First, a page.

Create a Happy Life That's Sustainable

Hide your kids, hide your wife…wait, wait, this isn’t that type of invasion 😉

Recently, the US Department of Education came out with an article titled “The Positive Effects of Physical Fitness and Self-Care in a Dynamic School Community” about the benefits of mindfulness practices in the classroom. Yep, you read that correctly the first time – the United States Department of Education is studying, implementing, and finding the benefits of meditative and mindfulness practices in the classroom! When the keepers of the domestic status quo start to implement practices that some might consider outside of said status quo, it’s time to pay attention.

And with “Dynamic School Community” in the title of the article, they aren’t talking about the entitled – these practices are being implemented in urban classrooms with many students being English language learners. I’ll admit that when I read the title of the article and hear stories about meditation being brought into the classroom, the first image that comes to mind are of “smart” classrooms offered at privileged private schools with sofas and laptops. However, one can find yoga and meditation now offered at more traditional schools with those old wooden table and plastic chair “onesies” that most of us grew up with…but yeah, there are still laptops (I mean it’s 2016, we’re living in the future). They’re even still singing “The Wheels on the Bus” people, but with meditation – IT’S INVADING OUR CLASSROOMS!! 🙂

All “woo woo” jokes aside, educators are integrating these practices into their curriculum slowly, getting both students and their parents behind these efforts, to truly positive results.

One example of the positive influence of bringing meditation and mindfulness into the classroom is in 16 year old Olympic swimming hopeful, Reece Whitley. While his high school class was observing their daily mindfulness session, some students expressed annoyance at the daily break while others fell asleep (disclaimer: falling asleep can be an occupational hazard when meditating lolz). When asked how he felt about the daily break, Reece indicated he enjoyed the break to “get away from thinking about everything.” This makes sense when one person is academically strong while competing in an Olympic sport at a high level while simultaneously keeping a social life and being a 16 year old kid – compared to the rest of the class who arguably only has to worry about academia and what to wear that day.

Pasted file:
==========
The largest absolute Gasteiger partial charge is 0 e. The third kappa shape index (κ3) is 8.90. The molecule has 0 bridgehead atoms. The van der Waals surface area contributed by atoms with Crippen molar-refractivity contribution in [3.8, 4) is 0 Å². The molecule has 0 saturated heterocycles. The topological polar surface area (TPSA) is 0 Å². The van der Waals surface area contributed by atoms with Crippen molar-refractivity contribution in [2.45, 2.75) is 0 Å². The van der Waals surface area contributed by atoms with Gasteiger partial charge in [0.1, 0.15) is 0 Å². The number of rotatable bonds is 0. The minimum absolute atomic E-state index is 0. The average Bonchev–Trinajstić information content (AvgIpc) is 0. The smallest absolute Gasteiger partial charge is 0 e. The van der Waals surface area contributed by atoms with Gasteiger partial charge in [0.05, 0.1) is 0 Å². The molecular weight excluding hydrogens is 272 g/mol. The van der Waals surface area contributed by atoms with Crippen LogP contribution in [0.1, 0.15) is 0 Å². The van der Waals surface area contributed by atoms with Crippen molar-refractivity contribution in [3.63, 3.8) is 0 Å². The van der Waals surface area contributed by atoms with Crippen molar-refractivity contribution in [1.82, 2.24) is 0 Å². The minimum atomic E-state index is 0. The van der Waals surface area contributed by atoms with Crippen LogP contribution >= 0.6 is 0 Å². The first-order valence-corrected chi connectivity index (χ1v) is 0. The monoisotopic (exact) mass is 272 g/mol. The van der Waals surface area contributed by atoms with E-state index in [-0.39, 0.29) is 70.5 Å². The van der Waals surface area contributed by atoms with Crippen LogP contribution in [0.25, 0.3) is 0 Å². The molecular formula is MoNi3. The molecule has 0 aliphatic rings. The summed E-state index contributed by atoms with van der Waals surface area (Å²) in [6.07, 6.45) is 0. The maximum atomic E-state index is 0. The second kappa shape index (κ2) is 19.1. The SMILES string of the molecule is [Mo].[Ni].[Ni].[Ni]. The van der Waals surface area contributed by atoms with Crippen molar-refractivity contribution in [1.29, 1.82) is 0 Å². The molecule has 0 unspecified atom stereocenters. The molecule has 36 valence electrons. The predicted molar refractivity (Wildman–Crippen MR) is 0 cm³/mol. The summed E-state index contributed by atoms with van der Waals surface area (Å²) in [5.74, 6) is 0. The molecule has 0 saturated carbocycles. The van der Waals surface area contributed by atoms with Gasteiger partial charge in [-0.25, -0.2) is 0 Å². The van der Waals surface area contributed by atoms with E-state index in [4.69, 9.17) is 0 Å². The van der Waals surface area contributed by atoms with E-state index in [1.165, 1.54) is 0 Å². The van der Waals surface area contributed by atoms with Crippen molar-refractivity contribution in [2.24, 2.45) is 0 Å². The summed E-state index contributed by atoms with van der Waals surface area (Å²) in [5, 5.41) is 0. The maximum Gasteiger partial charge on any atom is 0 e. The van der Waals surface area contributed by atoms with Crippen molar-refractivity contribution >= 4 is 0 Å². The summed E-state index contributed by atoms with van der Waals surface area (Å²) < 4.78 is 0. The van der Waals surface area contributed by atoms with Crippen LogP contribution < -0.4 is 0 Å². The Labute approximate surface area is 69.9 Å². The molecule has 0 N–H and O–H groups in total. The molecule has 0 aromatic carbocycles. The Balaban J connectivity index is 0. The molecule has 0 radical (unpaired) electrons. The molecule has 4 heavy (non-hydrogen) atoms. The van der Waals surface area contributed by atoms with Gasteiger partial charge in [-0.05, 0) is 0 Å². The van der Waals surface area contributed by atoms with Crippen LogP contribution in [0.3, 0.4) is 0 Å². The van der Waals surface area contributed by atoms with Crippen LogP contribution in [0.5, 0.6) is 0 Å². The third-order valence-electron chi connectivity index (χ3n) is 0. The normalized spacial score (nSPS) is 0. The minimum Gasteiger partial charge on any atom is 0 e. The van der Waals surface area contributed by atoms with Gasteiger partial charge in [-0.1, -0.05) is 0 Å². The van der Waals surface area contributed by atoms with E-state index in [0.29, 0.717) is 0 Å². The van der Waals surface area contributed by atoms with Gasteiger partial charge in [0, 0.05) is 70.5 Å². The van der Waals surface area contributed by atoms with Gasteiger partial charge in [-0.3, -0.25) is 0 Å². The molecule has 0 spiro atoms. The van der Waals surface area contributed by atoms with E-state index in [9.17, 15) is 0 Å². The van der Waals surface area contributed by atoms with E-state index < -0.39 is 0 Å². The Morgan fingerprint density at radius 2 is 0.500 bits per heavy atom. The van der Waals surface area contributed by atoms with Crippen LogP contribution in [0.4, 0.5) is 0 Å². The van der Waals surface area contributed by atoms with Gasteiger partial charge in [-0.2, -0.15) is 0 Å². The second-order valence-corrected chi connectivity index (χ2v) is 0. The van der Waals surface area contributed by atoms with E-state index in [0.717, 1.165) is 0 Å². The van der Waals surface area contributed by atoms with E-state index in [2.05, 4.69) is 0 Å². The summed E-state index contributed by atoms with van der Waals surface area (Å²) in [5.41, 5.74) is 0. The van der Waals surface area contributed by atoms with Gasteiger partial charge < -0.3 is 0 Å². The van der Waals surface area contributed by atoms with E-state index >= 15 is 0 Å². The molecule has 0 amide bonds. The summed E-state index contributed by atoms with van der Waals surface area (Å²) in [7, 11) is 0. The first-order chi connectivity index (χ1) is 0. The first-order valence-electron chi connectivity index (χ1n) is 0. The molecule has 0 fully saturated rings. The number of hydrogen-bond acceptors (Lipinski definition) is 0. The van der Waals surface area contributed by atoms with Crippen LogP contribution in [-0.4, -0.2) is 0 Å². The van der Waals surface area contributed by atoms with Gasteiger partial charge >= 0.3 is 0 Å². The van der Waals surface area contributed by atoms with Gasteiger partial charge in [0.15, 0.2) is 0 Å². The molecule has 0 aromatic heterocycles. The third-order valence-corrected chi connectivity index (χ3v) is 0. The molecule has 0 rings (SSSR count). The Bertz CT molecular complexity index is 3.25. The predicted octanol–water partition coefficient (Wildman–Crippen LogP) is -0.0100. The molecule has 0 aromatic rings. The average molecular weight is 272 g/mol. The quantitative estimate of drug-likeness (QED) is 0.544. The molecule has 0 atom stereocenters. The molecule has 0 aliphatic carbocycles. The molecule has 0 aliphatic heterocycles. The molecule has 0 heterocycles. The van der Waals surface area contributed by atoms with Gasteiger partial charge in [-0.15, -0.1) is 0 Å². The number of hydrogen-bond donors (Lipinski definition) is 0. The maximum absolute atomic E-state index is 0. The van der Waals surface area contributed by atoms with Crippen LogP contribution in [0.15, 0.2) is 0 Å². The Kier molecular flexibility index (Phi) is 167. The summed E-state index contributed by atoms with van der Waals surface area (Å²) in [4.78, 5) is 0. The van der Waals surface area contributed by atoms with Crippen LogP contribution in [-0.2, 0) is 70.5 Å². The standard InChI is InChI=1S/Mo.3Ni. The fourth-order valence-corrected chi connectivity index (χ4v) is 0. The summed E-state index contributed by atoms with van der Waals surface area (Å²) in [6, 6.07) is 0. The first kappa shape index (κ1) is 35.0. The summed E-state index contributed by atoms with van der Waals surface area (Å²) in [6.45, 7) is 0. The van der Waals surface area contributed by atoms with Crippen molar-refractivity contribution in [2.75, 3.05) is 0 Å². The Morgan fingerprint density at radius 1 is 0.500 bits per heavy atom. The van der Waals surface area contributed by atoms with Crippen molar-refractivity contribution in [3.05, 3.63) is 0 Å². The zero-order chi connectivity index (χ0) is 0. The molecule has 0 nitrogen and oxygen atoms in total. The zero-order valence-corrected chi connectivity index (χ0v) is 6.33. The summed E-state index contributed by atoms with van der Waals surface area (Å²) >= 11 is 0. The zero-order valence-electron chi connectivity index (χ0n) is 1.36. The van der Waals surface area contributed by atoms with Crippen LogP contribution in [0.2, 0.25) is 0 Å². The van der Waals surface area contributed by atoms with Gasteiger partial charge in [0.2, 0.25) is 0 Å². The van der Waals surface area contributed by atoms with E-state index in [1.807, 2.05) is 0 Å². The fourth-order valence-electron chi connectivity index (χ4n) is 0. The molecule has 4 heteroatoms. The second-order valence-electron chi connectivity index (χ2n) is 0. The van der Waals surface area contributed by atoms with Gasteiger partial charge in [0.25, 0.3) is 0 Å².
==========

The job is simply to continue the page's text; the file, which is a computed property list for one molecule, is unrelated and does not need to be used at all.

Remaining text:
Question – which student experience most reflects the “real world” of being an adult and having to juggle a career, kids, health, social life, etc. As a former collegiate swimmer myself, I recognize with Reece and still enjoy time to myself, even if it’s staring at the black line at the bottom of a pool.


Combining mindfulness with modern education may be the best way to prepare the next generation for life in the 21st century world. With all the commitments of the modern world, it makes sense to start people young with how to remain happy and calm when juggling so much. In fact, it makes SO much sense that these practices may become a standard of the future of education in the US.


So when meditating becomes a requirement for the presidency (which currently looks more and more like it should), remember where you read it first 😉


Blessings on blessings,

About The Author

Mental Gymnastics is supported by a collection of like-minded individuals who have daily happiness practices. They will lend their expertise in various facets of life over time, sharing how and what they've implemented in their lives to achieve a sustainably happy life. Mental Gymnastics was started by Sean Yoon McDevitt, who holds a BA in History from the University of Georgia (while competing as a Division 1 Swimmer), an MBA from the University of Oregon, and an International Association of Meditation Instructors Membership.


  1. This is SO cool! Finally going to supply truly valuable knowledge to the next generation. Thanks for sharing this!

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